Dyadic Communication Measure for Autism (DCMA)

The Dyadic Communication Measure for Autism (DCMA) is a measure of the natural flowing dyadic communication interaction between parent and child in a free play context. It was originally designed to capture aspects of communication in young children with autism and aspects of the parent communication style that are often targeted in communication-focussed interventions. It Is grounded in the theory and research on pragmatic language development in children, specifically in children with autism.

The DCMA was developed in the PACT pilot study (Aldred et al., 2004) and applied in the PACT trial (Green et al., 2010). It was found to be a reliable measure, sensitive to change in the key target indices in these studies.

The DCMA involves video-recording the parent and child playing together in a natural way using a standard set of toys. The interaction is then coded from video-tape and three levels of the interaction are observed:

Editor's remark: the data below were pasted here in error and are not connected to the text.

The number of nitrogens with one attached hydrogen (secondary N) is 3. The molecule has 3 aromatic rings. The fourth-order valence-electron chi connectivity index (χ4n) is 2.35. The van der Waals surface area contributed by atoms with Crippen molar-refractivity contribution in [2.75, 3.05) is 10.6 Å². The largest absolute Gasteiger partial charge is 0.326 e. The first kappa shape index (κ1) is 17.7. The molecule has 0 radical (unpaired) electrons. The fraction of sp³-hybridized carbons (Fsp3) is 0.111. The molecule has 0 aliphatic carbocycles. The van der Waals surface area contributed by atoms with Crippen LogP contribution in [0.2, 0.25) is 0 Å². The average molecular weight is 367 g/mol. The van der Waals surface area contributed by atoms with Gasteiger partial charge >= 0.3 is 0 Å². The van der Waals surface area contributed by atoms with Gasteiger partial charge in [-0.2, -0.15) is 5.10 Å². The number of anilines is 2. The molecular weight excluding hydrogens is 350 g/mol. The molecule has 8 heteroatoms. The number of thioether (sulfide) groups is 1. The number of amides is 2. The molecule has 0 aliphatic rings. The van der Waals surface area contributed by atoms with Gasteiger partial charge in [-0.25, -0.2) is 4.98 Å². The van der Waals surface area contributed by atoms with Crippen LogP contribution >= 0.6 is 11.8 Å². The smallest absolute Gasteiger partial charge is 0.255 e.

1. Parent synchrony and responsiveness
  2. Child communicative initiations, responses and communicative functions
  3. Amount of mutual shared attention between parent and child

The DCMA is being adapted for use in South Asia and is a key outcome measure in the PASS Trial.

The DCMA is also being extended for use with children with autism between the age of 7 and 11 years, who may have higher levels of conversational ability. This is for use in the PACT 7-11 Follow-Up Study.

For more information on the DCMA including training opportunities, please contact:

Kathy Leadbitter
email: Kathy.leadbitter@manchester.ac.uk